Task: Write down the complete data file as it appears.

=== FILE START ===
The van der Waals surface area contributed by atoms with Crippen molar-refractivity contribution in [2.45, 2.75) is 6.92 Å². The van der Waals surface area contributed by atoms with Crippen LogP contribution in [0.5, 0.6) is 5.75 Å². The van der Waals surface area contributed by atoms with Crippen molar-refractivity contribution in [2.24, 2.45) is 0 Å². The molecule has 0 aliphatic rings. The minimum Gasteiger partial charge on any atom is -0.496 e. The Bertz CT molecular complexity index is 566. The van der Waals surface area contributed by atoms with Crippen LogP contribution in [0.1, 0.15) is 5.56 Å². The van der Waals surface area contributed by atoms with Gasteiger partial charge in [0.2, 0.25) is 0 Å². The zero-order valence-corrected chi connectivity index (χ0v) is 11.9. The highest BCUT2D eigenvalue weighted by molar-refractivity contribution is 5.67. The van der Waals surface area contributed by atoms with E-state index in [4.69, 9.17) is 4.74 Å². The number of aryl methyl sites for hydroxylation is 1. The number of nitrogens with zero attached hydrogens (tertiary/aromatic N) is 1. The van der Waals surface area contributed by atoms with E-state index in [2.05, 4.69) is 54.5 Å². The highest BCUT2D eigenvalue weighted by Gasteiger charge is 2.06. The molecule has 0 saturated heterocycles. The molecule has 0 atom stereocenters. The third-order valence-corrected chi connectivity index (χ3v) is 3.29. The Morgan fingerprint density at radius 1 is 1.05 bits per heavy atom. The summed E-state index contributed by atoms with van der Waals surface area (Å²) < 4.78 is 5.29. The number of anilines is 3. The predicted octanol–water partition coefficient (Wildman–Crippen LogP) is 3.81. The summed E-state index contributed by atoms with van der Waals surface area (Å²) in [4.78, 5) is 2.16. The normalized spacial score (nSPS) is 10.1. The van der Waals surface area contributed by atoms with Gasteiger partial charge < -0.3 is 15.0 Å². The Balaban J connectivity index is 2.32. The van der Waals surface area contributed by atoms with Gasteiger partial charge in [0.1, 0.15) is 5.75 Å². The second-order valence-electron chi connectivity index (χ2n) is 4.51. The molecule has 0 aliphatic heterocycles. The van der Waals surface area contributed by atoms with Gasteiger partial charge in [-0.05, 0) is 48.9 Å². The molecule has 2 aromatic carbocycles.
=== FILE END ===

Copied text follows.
The van der Waals surface area contributed by atoms with Crippen molar-refractivity contribution in [2.45, 2.75) is 6.92 Å². The van der Waals surface area contributed by atoms with Crippen LogP contribution in [0.5, 0.6) is 5.75 Å². The van der Waals surface area contributed by atoms with Crippen molar-refractivity contribution in [2.24, 2.45) is 0 Å². The molecule has 0 aliphatic rings. The minimum Gasteiger partial charge on any atom is -0.496 e. The Bertz CT molecular complexity index is 566. The van der Waals surface area contributed by atoms with Crippen LogP contribution in [0.1, 0.15) is 5.56 Å². The van der Waals surface area contributed by atoms with Gasteiger partial charge in [0.2, 0.25) is 0 Å². The zero-order valence-corrected chi connectivity index (χ0v) is 11.9. The highest BCUT2D eigenvalue weighted by molar-refractivity contribution is 5.67. The van der Waals surface area contributed by atoms with E-state index in [4.69, 9.17) is 4.74 Å². The number of aryl methyl sites for hydroxylation is 1. The number of nitrogens with zero attached hydrogens (tertiary/aromatic N) is 1. The van der Waals surface area contributed by atoms with E-state index in [2.05, 4.69) is 54.5 Å². The highest BCUT2D eigenvalue weighted by Gasteiger charge is 2.06. The molecule has 0 saturated heterocycles. The molecule has 0 atom stereocenters. The third-order valence-corrected chi connectivity index (χ3v) is 3.29. The Morgan fingerprint density at radius 1 is 1.05 bits per heavy atom. The summed E-state index contributed by atoms with van der Waals surface area (Å²) < 4.78 is 5.29. The number of anilines is 3. The predicted octanol–water partition coefficient (Wildman–Crippen LogP) is 3.81. The summed E-state index contributed by atoms with van der Waals surface area (Å²) in [4.78, 5) is 2.16. The normalized spacial score (nSPS) is 10.1. The van der Waals surface area contributed by atoms with Gasteiger partial charge < -0.3 is 15.0 Å². The Balaban J connectivity index is 2.32. The van der Waals surface area contributed by atoms with Gasteiger partial charge in [0.1, 0.15) is 5.75 Å². The second-order valence-electron chi connectivity index (χ2n) is 4.51. The molecule has 0 aliphatic heterocycles. The van der Waals surface area contributed by atoms with Gasteiger partial charge in [-0.05, 0) is 48.9 Å². The molecule has 2 aromatic carbocycles.